Chronic pain management

Chronic pain is defined as pain that lasts or grows worse over a long period of time. Chronic pain usually signals that there is a severe problem within the body. It may be caused by an injury or by illness. Chronic pain needs to be managed as it is very unpleasant and can affect you not only physically but mentally and emotionally. Chronic pain can often last for many months or even years, depending on the condition. Many people who experience this long lasting pain will feel depressed and hopeless. They often have a difficult time eating, sleeping, or interacting with others, and simply enjoying life the way they did before they started experiencing this pain. Diagnosing chronic pain, and the condition causing it, will help to get the pain under control and help the individual get back to their life.

Chronic pain can be caused by one or more problems. In many cases, chronic pain is caused by nerve or tissue damage. Skin, muscles, and organs are often involved where there is long lasting pain. Some of the more common causes of chronic pain include cancer, arthritis, migraines, and back problems. Hormonal changes, surgery, accidents, and even chemical imbalances can cause or contribute to chronic pain.

Chronic pain management can often start by keeping a pain journal. This will help to track specific cycles of pain and will make the patient and the doctor aware of when and how the pain may start and stop. Because there are not any tests for chronic pain, it is important that the patient or the care givers track the pain and relay the information to the doctor. With this, the doctor may order imaging tests to determine what could be causing the chronic pain, if it is not already known.

Chronic pain is managed mainly through medication. There are different medications that can be used to treat chronic pain. Analgesics are a group of medications that include most of your over the counter medications for pain such as Tylenol, aspirin, and ibuprofen. These are often not effective in treating chronic pain. Anesthesia may be another option. This is the use of medications that will numb the areas that are in pain by blocking the pain signals from the nerves. Opiods or narcotics are often used to treat chronic pain and are usually preserved for those who have moderate to severe pain.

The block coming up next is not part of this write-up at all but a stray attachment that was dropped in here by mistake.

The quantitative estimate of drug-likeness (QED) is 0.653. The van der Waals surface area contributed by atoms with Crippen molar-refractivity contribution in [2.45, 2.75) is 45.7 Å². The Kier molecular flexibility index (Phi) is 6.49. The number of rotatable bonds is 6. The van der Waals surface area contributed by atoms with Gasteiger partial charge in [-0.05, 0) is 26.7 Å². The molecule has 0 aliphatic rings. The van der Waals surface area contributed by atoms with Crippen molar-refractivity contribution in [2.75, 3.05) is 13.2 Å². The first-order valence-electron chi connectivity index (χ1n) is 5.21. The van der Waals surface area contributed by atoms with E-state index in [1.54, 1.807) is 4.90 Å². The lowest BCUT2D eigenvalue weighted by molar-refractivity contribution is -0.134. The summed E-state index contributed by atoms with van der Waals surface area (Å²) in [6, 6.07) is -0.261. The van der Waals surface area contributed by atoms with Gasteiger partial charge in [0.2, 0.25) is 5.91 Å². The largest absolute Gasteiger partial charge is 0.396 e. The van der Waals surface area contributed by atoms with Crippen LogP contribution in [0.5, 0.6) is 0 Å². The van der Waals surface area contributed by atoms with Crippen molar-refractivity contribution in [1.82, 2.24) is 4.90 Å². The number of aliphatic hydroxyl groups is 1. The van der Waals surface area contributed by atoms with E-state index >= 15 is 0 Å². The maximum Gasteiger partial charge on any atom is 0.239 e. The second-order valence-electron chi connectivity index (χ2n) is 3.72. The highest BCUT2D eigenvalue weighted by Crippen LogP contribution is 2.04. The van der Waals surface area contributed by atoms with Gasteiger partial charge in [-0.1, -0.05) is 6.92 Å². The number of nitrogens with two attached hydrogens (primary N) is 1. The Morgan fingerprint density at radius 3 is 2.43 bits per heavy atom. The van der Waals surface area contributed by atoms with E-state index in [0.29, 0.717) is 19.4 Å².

Because chronic pain is often not curd by traditional pain killers, other medications may be used. These may help to relieve pain or even offset the side effects of other medications. Your doctor may prescribe anti-anxiety medications, anti-depressants, anticonvulsant medications, muscle relaxants, sedatives, and steroids.

Many doctors will require alternative therapies such as acupuncture or acupressure. These therapies are often very helpful, and can help relieve most of or all of the pain that traditional medicine was not able to relieve. Others may benefit from chiropractic treatment, which will help to realign the body. Dietary supplements may also help provide the balance of vitamins, minerals, and even herbs that could relieve pain.

If you are not experiencing the healing you would like, you may also want to check out biofeedback training. This is a way to control the way your body responds to pain. This does not work for everyone, but many patients have found it to be a very helpful part of their chronic pain management. Others have opted for hypnosis, meditation, and relaxation therapy. Physical therapy may also be appropriate for those that are recovery from an injury. While physical therapy may cause more pain in the short term, it can help to rebuild the body to decrease pain in the future.

Surgery is often thought of as a last resort by doctors. Some causes of chronic pain cannot be helped my surgery, so all of the other pain management techniques need to be exhausted to do away with the pain. Luckily, with the combination of medications and other therapies, most patients can find a chronic pain management program that will allow them to continue to live their life despite the underlying level of pain.

Last updated on Jan 12th, 2010 and filed under Neurological Disorders. Both comments and pings are currently closed.

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